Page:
"Football is like a rose window," Giovanni Trapattoni once remarked. "You need lots of hard stones, and only a few will glitter." With this belief having fashioned the 69-year-old's managerial philosophy, it is not by accident that he has come to be known as one of the game's great pragmatists.
Yet Il Trap's image as the king of catenaccio has become something of a caricature over the years, and fans of the Republic of Ireland are finding that the Italian is just as keen on flair and creativity as he is on strength and solidity. The usual disciplined defensive framework is there, of course, with a flat back four supported by two deep-lying central midfielders who rarely venture into the opposition penalty box. Yet in an era dominated by safety-first strategies and the seemingly omnipresent 4-5-1, Trapattoni has surprised many observers by opting for a system that not only incorporates two strikers, but also finds room for a pair of old-fashioned wingers.
Captain and record goalscorer Robbie Keane remains a key figure, and despite his turbulent season at club level, the Tottenham Hotspur forward has been hailed by his coach as Republic of Ireland's answer to Roma talisman Francesco Totti. In truth, Keane's natural propensity to play off a main striker always marked him out as a natural for the No10 role in a fluid front four spearheaded by Kevin Doyle, but the skipper is not expected to shoulder the creative burden alone.
Central to Trapattoni's strategy are Celtic's Aiden McGeady and Damien Duff of Newcastle United, two small and skilful wide men in a very traditional mould. As Trapattoni told FIFA.com, the fact that both are renowned for their dribbling rather than their defensive instincts was never going to prevent them from being singled out for key roles.
Even before I came here, I was very much aware of the quality of
players like McGeady and Duff, and when I accepted this job it was
always my intention that they would be important to the team.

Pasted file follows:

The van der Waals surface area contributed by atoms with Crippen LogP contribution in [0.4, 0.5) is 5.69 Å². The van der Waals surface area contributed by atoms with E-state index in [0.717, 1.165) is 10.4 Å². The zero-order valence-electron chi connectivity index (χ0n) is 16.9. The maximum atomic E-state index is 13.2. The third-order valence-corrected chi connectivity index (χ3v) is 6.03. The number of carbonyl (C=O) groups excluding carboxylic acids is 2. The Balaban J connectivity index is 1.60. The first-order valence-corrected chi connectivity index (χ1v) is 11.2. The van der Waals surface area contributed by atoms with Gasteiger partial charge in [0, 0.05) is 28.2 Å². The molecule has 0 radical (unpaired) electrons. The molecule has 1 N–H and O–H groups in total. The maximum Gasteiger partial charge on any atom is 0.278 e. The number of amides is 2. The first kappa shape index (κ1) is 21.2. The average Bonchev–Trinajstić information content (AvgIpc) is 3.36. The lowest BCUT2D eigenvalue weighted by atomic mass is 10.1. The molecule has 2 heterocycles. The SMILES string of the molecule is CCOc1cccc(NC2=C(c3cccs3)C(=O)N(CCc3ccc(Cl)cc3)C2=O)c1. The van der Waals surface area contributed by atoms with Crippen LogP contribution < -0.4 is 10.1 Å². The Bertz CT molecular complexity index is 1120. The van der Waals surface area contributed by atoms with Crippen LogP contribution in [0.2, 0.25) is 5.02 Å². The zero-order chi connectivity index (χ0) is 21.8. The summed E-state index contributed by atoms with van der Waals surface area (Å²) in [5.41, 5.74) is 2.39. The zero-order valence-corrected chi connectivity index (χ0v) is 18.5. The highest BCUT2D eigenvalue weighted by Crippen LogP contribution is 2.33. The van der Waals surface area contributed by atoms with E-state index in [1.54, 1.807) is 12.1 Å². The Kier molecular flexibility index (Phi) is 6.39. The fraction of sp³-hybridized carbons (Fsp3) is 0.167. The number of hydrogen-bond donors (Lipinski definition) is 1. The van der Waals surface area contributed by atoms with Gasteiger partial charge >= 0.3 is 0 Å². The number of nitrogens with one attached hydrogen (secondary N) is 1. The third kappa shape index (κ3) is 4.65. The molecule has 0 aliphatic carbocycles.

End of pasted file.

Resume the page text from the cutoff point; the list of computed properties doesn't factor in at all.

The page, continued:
He said: "Even before I came here, I was very much aware of the quality of players like McGeady and Duff, and when I accepted this job it was always my intention that they would be important to the team. These players are vital to my system because they are an outlet in those wide areas when we go on the attack, and they have a big role in making the most of any good positions we create. But there must be order and balance and we need to be ready to be two different kinds of team: one when we have the ball and one when the opposition is in possession."
The words 'balance' and 'order' feature frequently in Trapattoni's oratory, and he clearly feels that fielding this adventurous quartet qualifies his side as an attacking team. "There is a word: 'offensive'," he explained. "It's not five or six forwards. Offensive is balanced. McGeady, Duff, Kevin, Robbie - it's enough, no?"
The evidence so far would suggest that Trapattoni is indeed getting the balance right. Republic of Ireland are, after all, unbeaten in three 2010 FIFA World Cup South Africa™ qualifiers, four points above Bulgaria and just three behind leaders Italy, who have played a game more. So far, so good, according to coach himself.
"I have been happy," he said. "The team has played very well and achieved some very important results in our early matches. Now my hope is that the players come back to the squad with the same spirit, mentality and attitude that has been so important to us so far."
Doubtless aware that tenacity and togetherness have provided the foundation for previous Irish success, Trapattoni has attempted to establish a stable squad in which, controversially, there is currently no room for either Stephen Ireland or Andy Reid. Yet although the press continue to query this talented duo's omission, the Italian's approach has quickly won favour with his players, with McGeady admitting that he has been pleasantly surprised by his willingness to embrace attack.
I've really enjoyed working under him. He wants everybody to work hard on the defensive side of the game but
I wouldn't say that he was defensive-minded.
"I've really enjoyed working under him," the Celtic star said recently. "He wants everybody to work hard on the defensive side of the game but I wouldn't say that he was defensive-minded. He wants you to be progressive and encourages me to drift into little pockets of space. At Celtic I play out wide - and am told to stay out there - but with Ireland, Trapattoni wants me to come inside. It is not a playmaker role, but if I haven't seen much of the ball during the game he encourages me to come inside and try and pick up possession infield. He sees me doing more damage in the middle."
McGeady's creativity will once again be employed in this fluid role when Georgia arrive at Croke Park on Wednesday, for a match critical to both sides' hopes. The visitors, beaten 2-1 in the corresponding fixture back in September, need a win to revive their faint hopes, while Trapattoni believes the psychological importance of victory means the game is also a must-win for the hosts.
"It will be very important for morale to go level on ten points with Italy," he said. "We are aiming to win this game and it is all about qualifying for the World Cup. We must keep in mind that this Georgia team is not the Georgia team we came up against the last time. They have changed many of their team and their manager Hector Cuper now knows his players better. Georgia are strong opponents, but we believe in ourselves as a team and will be going for the win."